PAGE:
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Isolation and Loneliness - A Reflection on the Ageing Population



0​1 March 2024

I have been reflecting on acknowledging the realities of life and our ambitions to change things for the better.

Let me lay out two visions of what could happen to you in your life to come. One of these futures is quite lovely. The other is bleak. In both of them, you have grown old.

Because, whatever else may happen in the future, older people look set to be a big part of it.

The latest census in England and Wales shows the number of people over 65 rose by 1.8 million between 2011 and 2021. Some estimates predict it may reach 17 million by 2040. The question isn’t whether people will age but how.

Let’s imagine you are lucky

You have some close family members and a group of friends living nearby. You’ve managed to save a bit of money and there is always someone you can call if you have a problem. You’re still quite fit and well, so you can get up and go out when you want.

What’s more, you have managed to keep up with the fast pace of change in technology throughout your life. You are just as comfortable chatting with your doctor, landlord or daughter via a VR headset as you ever were with those old-fashioned smartphones.

Even as your health and mobility become more challenging, you can still rely on a helping hand and friendly chat. You enjoy old age and the wisdom it brings, even though you gradually need more and more support.

When the time comes, you pass over that final cosmic boundary somewhere comfortable, with all the care you need, surrounded by your family or friends

But your future could be different

You had friends and family nearby when you were younger but over time they have moved further away or died. You speak to people less and less.

Your health isn’t so good. Money is tight. Simple tasks like changing a lightbulb or even vacuuming and doing the cleaning are becoming more difficult.

You don’t really know anyone nearby who can help. Even if you did, you’re not sure how to get in touch or whether it’s right to ask. Your landlord said if there were any problems you could contact him in the metaverse but you don’t really know how that works.

You become lonelier. You hardly speak to anyone. In fact, without even knowing it, your loneliness becomes so chronic that you begin to actually want people to leave you alone. Your home becomes dirtier and more cluttered every day. There’s nothing you can do about it.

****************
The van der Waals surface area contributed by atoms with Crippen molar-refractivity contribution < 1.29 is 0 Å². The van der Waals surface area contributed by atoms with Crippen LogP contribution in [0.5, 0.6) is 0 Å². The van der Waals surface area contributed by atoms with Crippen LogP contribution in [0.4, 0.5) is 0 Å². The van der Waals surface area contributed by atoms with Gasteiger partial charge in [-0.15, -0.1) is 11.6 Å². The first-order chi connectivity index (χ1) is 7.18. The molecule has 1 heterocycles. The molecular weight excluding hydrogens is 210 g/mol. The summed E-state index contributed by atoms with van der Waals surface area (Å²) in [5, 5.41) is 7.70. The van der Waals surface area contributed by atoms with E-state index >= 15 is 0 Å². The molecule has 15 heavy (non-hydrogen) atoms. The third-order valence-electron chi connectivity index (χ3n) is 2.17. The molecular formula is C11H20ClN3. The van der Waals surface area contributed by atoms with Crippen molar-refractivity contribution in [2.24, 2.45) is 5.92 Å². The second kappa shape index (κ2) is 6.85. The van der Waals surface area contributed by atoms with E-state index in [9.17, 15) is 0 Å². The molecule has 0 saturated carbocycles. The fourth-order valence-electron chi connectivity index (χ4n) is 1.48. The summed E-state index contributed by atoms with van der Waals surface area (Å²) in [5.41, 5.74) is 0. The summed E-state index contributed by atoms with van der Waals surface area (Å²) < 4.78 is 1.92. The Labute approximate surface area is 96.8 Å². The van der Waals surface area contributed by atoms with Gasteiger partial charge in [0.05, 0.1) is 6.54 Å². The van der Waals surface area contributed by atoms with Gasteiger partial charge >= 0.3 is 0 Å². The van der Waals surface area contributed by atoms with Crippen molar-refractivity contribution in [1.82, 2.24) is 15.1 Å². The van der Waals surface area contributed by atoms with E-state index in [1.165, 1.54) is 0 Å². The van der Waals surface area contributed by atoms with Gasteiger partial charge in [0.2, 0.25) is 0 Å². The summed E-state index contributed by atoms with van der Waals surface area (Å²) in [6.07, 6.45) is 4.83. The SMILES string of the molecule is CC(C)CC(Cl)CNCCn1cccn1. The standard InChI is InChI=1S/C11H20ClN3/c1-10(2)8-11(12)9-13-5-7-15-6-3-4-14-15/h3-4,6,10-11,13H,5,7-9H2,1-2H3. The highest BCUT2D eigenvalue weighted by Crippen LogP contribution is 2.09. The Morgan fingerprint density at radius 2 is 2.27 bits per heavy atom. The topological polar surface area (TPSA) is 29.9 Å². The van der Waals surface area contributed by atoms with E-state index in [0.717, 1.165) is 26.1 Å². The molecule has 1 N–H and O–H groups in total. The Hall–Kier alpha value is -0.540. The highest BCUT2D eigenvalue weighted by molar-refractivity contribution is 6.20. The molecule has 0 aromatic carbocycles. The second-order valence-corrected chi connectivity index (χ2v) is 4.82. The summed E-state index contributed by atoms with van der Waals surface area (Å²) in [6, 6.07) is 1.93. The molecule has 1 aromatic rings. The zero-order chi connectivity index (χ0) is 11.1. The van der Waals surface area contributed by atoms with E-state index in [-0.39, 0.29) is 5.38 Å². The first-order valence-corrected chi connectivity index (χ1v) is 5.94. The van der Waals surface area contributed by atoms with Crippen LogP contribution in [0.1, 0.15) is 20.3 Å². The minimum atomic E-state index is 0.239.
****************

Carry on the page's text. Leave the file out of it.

Things only become worse as your health deteriorates. One day you fall and you can’t get up. Nobody knows. You die on the floor alone. It is weeks before you are found.

When we are often encouraged to look forward with optimism and hope, it may seem jarring to paint such a grim picture.

I do so because it is not only a potential future for some but a present reality for many and only by accepting it can we hope to avoid it.

I have been taught this reality by a thousand older people, by going into their homes, speaking to them and learning about their lives.

What I learned from visiting 1,000 older people

I started Alertacall, to stop people from becoming socially isolated and to enable them to have more regular contact with other human beings. It was actually created because of something which happened to my own grandmother.

One of the services we provide is called OKEachDay. We supply a touchscreen to older and vulnerable people with a button on it. They press the button each day to let our exceptionally friendly team know they are OK. If they don’t press it then we get in touch to make sure all is well.

If necessary we can let someone else know about something that doesn’t feel right, for example, if someone isn’t answering us – and we know that’s unusual. This ingenious process gives people control over how much contact they receive and the touchscreen is designed to be easy to use for older people.

We know that we regularly save lives, as well as combat social isolation by enabling our customers to have regular contact with people who care. One of our big breaks in the early days was winning a contract to provide the service into the homes of a few hundred older people in a community in London.

Back in those days pretty much the only people who worked for the company full time were me and my wife, Jo, and so I set off down to the capital to spend a few weeks setting things up. The experience was at times emotional, eye-opening and - just sometimes - downright unpleasant, but it would go on to shape a lot of what I now think about ageing. Ultimately, it went on to have a profoundly positive impact on the last decade or so of my life.

I have continued to reflect on what I saw by going into 1000 older people’s homes, speaking to them and learning about their lives.

Social isolation and loneliness are rife

For many of the older people in that community, I was the first person to pay them a visit in a very long time. They were delighted that someone was actually taking an interest in their lives and actively doing something to help them.

Equally, some had become so chronically isolated they actually tried to push me away. They did not want to let me into their home, or anyone else for that matter. Even though they needed help, they were actively refusing it. It brought home to me how many lonely people there are living in our society and how unseen they are. Almost by definition, these people go unnoticed.

Too many people die alone and undiscovered

Many of those I met would volunteer stories about someone who died in their community and whose body had been left undiscovered for a long time. Even though I had invented something specifically designed to stop this, I had never truly appreciated how prevalent it was before. I guess that it happens a lot more than we’d care to think it does.

While to die and lie unnoticed for so long is tragic enough in itself, it is even more harrowing when we consider that many of these people may have survived if someone had known they were in such difficulty.